Edinburgh: The Transfiguration of the Commonplace
I’ve only been to Edinburgh once, for a conference, and I roamed around for days, attended some weird and fabulous plays as part of the Fringe Festival, and nothing bad befell me, unlike my character Anne in Inside.
Edinburgh lives in my imagination mostly as the setting for one of my favorite books of all time, The Prime of Miss Jean Brodie by Muriel Spark, a novel whose indelible characters and spiraling narrative energy have inspired me for years.
It is also bracingly funny and smart. If you haven’t read it yet, you should do so immediately. There is no other character in literature like Miss Jean Brodie, the Scottish teacher in her prime, and no writer as fearlessly caustic as Spark.
“Give me a girl at an impressionable age and she is mine for life,” says Miss Jean Brodie, a testimony borne out both by her effect on the novel’s characters, and on me, as a reader.
The book’s formal inventiveness (it races around in time) taught me a lot about structure. Even more important, at various dark moments I have reread it and it never fails to make me laugh. “Who opened the window?” Miss Jean Brodie asks. “Six inches is perfectly adequate. More is vulgar.”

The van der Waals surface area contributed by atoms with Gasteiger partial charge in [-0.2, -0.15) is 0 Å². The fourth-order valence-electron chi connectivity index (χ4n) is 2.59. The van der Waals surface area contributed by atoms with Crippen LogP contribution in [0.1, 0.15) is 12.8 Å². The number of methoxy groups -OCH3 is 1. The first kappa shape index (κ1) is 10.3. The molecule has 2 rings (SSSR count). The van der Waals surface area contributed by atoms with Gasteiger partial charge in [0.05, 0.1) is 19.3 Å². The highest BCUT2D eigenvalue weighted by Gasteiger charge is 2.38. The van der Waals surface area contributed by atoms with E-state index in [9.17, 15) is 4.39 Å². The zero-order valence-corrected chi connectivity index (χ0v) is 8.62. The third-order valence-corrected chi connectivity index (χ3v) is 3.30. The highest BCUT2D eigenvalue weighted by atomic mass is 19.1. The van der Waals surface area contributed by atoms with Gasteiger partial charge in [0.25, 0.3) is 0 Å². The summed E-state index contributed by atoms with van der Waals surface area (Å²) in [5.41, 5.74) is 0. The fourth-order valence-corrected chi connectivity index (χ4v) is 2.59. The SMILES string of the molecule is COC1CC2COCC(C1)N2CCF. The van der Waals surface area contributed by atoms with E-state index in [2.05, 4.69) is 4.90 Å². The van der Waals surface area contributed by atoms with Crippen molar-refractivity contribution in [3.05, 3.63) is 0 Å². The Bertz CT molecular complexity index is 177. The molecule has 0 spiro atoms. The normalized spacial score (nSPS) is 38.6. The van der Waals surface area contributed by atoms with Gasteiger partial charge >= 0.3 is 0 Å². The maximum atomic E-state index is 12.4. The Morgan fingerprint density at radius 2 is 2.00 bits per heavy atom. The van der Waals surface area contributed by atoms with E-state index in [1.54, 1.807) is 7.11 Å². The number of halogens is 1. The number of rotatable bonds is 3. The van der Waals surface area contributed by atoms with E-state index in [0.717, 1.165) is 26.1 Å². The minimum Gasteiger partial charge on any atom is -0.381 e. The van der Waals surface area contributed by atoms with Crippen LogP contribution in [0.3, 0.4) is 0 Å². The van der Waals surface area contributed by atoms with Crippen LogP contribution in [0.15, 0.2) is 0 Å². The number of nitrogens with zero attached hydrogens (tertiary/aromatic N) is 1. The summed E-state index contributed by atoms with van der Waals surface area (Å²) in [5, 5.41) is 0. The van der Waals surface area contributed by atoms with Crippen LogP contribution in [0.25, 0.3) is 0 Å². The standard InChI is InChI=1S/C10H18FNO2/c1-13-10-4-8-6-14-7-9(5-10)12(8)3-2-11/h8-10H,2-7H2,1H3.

If we were all as opinionated and frank as Miss Jean Brodie, the world might be even more terrifying than it already is, but surely it would also be more entertaining. As she says to a student: “Allow me, in conclusion, to congratulate you warmly upon your sexual intercourse, as well as your singing.”
This is a picture that Theodora Ziolkowski, daughter of my friend and colleague Lee Upton, took on her own trip to Edinburgh:
Thanks to Theodora for permission to include the photo here.